Here, we have two this time, which is a step forward. I personally hope, that Zoukei-Mura will expand in the future on that matter. Both of those versions look similar, with the most distinctive feature – the color of the belly. One is standard light gull gray, while the other is back-ish, giving the Phantom very mean look.
Both are from the early 70s, but this kit allows for much more. The D-variant was introduced in late 60s, and it was in use for decades. So with proper research, you can expand your line of options enormously.
Again – for the first time here, we have two options for different Phantoms and both are provided by Cartograf’s decals, which guarantees flawlessness. Wise decision from Zoukei-Mura and one that will put a smile on many of their fans’ faces.
That was an expected release from Zoukei-Mura. It is a logical step in the direction of Phantom-line expansion and it will cover some interesting areas, like Iranian and South Korean air forces. The only down-side of the kit are the marking options and the lack of abundance in that area. But there is an improvement over the previous versions, since here we have 2 options instead of one like before. On the other side, there is no other let downs with this kit. It is still the best possible option in 48th scale and actually, the best Phantom in any scale to this date.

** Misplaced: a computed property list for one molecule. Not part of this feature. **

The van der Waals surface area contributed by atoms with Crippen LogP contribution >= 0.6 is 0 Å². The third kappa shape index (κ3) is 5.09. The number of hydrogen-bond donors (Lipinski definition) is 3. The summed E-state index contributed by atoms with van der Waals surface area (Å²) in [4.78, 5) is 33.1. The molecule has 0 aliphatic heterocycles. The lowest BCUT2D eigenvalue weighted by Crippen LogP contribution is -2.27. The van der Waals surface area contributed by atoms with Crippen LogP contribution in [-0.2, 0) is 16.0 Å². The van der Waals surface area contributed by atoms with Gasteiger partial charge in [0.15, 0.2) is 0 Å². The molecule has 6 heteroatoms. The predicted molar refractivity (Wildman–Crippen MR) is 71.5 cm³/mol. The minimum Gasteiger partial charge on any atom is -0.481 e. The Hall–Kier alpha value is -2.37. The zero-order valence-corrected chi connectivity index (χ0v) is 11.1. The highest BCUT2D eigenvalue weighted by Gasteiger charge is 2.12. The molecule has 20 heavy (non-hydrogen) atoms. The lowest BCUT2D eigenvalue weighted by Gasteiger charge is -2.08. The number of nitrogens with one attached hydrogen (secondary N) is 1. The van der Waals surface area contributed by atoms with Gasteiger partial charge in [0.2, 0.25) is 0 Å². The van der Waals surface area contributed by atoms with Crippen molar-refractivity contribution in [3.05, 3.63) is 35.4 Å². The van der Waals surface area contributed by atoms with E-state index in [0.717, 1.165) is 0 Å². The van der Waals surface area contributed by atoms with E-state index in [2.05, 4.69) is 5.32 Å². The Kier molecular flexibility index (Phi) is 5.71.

Zoukei-Mura are working on F-4E and that is confirmed already, so we should expect to see that too and hopefully, the reconnaissance versions which are longed by many. With those, Zoukei-Mura will eliminate once and for all any possible competition from Academy or Hasegawa, providing us with a superb kit that well deserves the price tag it bears.
It is a mandatory purchase for all Phantom lovers and for those who want to enjoy the true 21st century tooling with all its bells and whistles. This kit is nothing less than a benchmark for the scale, and for the subject itself. Once again, Zoukei-Mura prove that they are among the top 3 heavy-hitters on the market of scale models and a company that we should watch closely and with deep respect.
Domo Arigato Zoukei-Mura!
Full Video Review is available on DN Models’ YouTube Channel